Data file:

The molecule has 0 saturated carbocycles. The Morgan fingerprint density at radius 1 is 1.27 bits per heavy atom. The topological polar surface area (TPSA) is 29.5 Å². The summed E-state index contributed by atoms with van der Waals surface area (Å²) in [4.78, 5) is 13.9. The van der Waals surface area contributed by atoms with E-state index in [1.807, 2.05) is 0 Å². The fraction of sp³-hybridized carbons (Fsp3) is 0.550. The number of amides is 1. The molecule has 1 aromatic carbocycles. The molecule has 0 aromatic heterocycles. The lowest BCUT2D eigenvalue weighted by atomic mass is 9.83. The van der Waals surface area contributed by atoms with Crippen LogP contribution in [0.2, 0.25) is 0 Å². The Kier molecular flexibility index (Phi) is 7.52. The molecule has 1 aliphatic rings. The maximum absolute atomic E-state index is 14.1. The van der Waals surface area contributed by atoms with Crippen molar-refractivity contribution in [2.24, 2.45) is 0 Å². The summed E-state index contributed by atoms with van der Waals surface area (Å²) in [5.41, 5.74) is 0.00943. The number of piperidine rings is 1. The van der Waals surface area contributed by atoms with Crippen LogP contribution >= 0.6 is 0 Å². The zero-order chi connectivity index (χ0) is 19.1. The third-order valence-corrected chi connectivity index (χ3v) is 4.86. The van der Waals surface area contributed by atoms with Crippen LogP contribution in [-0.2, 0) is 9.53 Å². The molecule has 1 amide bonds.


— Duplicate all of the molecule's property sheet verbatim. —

The molecule has 0 saturated carbocycles. The Morgan fingerprint density at radius 1 is 1.27 bits per heavy atom. The topological polar surface area (TPSA) is 29.5 Å². The summed E-state index contributed by atoms with van der Waals surface area (Å²) in [4.78, 5) is 13.9. The van der Waals surface area contributed by atoms with E-state index in [1.807, 2.05) is 0 Å². The fraction of sp³-hybridized carbons (Fsp3) is 0.550. The number of amides is 1. The molecule has 1 aromatic carbocycles. The molecule has 0 aromatic heterocycles. The lowest BCUT2D eigenvalue weighted by atomic mass is 9.83. The van der Waals surface area contributed by atoms with Crippen LogP contribution in [0.2, 0.25) is 0 Å². The Kier molecular flexibility index (Phi) is 7.52. The molecule has 1 aliphatic rings. The maximum absolute atomic E-state index is 14.1. The van der Waals surface area contributed by atoms with Crippen molar-refractivity contribution in [2.24, 2.45) is 0 Å². The summed E-state index contributed by atoms with van der Waals surface area (Å²) in [5.41, 5.74) is 0.00943. The number of piperidine rings is 1. The van der Waals surface area contributed by atoms with Crippen LogP contribution >= 0.6 is 0 Å². The zero-order chi connectivity index (χ0) is 19.1. The third-order valence-corrected chi connectivity index (χ3v) is 4.86. The van der Waals surface area contributed by atoms with Crippen LogP contribution in [-0.2, 0) is 9.53 Å². The molecule has 1 amide bonds.